The Charticle: Is GREE's first-party thrust failing to win over western gamers?
But these days, it seems as though hardly a month goes by without GREE announcing that it's spent a few hundred million dollars furthering its assault on the western market.
So, we know that GREE has deep pockets, but how successful has the Japanese corporation actually been in its pursuit of western gamers? To find out, we've been scouring the App Store charts.
The American dream (with zombies)
Launched in March 2012, free-to-play undead deck-builder Zombie Jombie was a significant release for GREE.
Zombie Jombie was the first title produced by GREE's San Francisco studio, and at the time, GREE referred to the game as its first title "made in the US, for a US audience."
Zombie Jombie's performance in the US App Store's top grossing games chart for iPhone. All analytics data courtesy of App Annie.
This targeted approach worked to an extent.
The game broke into the iPhone's top 25 grossing games chart at launch, but enthusiasm soon began to wane. Downloads dropped off fast, and by the end of April, the game was no longer listed in the top 1000 free games chart.
But, at the start of May, the game unexpectedly rocketed back into the charts perhaps as a result of some hefty user acquisition spending.
Whatever the cause, these players quickly began spending in-game, and Zombie Jombie climbed to its peak of #6 in the top grossing games chart on 18 May 2012.
May was a good month for Zombie Jombie, and it fared well in June, too. By July, though, downloads were once again beginning to drop off dramatically, and that slowly translated into a drop in the grossing charts too.
Zombie Jombie's performance in the US top free apps chart. Notice the enormous download surge in May.
By August 2012, Zombie Jombie had begun its downward slide through the top grossing charts a slump that it hasn't yet re-emerged from.
The difficult second western game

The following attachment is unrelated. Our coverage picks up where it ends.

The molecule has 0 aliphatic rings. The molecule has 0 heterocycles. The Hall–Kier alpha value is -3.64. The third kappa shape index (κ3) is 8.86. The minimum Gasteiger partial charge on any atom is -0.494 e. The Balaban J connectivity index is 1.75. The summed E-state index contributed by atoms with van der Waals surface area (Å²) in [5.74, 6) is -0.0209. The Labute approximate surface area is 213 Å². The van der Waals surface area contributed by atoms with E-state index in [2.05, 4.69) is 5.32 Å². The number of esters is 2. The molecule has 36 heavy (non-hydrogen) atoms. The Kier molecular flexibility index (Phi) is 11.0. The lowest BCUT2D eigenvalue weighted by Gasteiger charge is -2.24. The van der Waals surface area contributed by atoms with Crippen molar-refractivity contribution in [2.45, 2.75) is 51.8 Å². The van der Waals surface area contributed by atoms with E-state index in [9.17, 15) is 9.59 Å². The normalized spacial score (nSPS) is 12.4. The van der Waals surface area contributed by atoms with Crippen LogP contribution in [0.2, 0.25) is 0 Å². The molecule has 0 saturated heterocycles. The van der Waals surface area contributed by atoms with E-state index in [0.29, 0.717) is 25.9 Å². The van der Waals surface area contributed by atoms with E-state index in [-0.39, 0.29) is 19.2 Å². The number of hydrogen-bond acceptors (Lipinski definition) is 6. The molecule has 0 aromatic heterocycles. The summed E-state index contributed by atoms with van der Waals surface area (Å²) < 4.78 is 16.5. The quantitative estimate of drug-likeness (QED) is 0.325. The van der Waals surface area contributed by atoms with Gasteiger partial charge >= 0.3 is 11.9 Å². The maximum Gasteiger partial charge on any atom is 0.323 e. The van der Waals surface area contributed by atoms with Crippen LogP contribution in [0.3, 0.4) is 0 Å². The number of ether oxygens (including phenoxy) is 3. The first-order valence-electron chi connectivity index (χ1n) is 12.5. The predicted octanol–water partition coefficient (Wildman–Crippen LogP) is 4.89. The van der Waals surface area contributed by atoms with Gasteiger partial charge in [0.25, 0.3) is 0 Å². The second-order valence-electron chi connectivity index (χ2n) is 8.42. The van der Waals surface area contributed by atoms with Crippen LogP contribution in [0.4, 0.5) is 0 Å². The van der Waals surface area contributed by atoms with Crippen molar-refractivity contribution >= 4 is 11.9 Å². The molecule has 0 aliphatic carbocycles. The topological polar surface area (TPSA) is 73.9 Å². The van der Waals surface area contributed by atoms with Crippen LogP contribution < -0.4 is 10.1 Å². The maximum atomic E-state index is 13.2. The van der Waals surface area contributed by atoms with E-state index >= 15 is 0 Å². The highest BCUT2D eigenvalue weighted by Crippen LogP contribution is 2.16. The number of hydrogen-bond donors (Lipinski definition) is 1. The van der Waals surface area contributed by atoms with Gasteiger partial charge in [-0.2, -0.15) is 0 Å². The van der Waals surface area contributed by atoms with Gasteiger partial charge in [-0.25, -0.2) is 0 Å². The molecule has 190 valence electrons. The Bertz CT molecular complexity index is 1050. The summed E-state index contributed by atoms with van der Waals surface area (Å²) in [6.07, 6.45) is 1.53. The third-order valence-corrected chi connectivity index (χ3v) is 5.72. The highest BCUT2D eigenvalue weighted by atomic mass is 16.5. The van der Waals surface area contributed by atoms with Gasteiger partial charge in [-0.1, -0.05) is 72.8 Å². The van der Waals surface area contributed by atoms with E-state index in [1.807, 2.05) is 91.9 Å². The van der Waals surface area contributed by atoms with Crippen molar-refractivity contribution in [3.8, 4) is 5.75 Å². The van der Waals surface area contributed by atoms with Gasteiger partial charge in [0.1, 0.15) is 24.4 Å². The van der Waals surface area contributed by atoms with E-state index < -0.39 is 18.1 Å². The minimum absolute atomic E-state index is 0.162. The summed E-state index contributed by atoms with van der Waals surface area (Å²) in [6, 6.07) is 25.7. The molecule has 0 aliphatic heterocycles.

So, Zombie Jombie may not have set the world on fire, but it was a fairly solid first effort for a company with its eye on global success.
Unfortunately, though, GREE's subsequent efforts have struggled even more. Alien Family launched just a few weeks after Zombie Jombie, but it only ever managed to reach #74 in the US top grossing games chart for iPhone.
In May, GREE launched Pirates Age - Card Battle Game, which also struggled in the west. Despite reaching #12 in Vietnam's top grossing games chart, Pirate Age peaked at just #735 in the US.
Cerberus Age launched just a few weeks later, and its highest position to date on the US top grossing games chart has been #361.
Success stories in GREE's first-party portfolio are few and far between, but there are one or two home-grown hits in the lineup.
For example, GREE launched Monster Quest in October 2012, and it climbed to #27 in the US top grossing games chart within just a few days of launch.
Monster Quest's performance in the US grossing games chart for iPhone.
Since then, its performance has dropped off a little, but the game remains in the top 100 grossing games chart, for now currently placed at #96.
What's interesting, though, is that Monster Quest's app description contains a link to the forums at Funzio.com, which suggests that GREE's latest success might actually be down to its $210 million ace in the hole.
Funzio to the rescue
GREE spent big to acquire Funzio in May 2012, but the US studio's suite of titles are easily GREE's top first-party performers in the west.
Crime City was launched by Funzio back in August 2011. Since then, the game has never left the top 100 grossing games chart in the US, and neither has its iPad equivalent, Crime City HD (launched in November 2011).
Modern War has fared even better. Launched in November 2011, the game has enjoyed an almost uninterrupted spell in the top 50 grossing games chart for iPhone since release.
Modern War's performance in the top grossing games chart for iPhone.
Kingdom Age followed in April 2012 (just weeks before Funzio was acquired by GREE). Despite climbing to #10 in the top grossing games chart, the title never quite matched the consistent grossing success attained by its stablemates.
It's clear, then, that Funzio's output represents a notable bright-spot in GREE's western portfolio.
It's also clear that GREE's notoriously high user-acquisition spending hasn't always resulted in a well-monetised userbase as far as the grossing charts tell us, at least.
But while it's easy to portray GREE as an irresponsible big spender, it seems that at least one of its big-money acquisitions the $210 million purchase of Funzio may yet prove to be a shrewd move in its ongoing western expansion.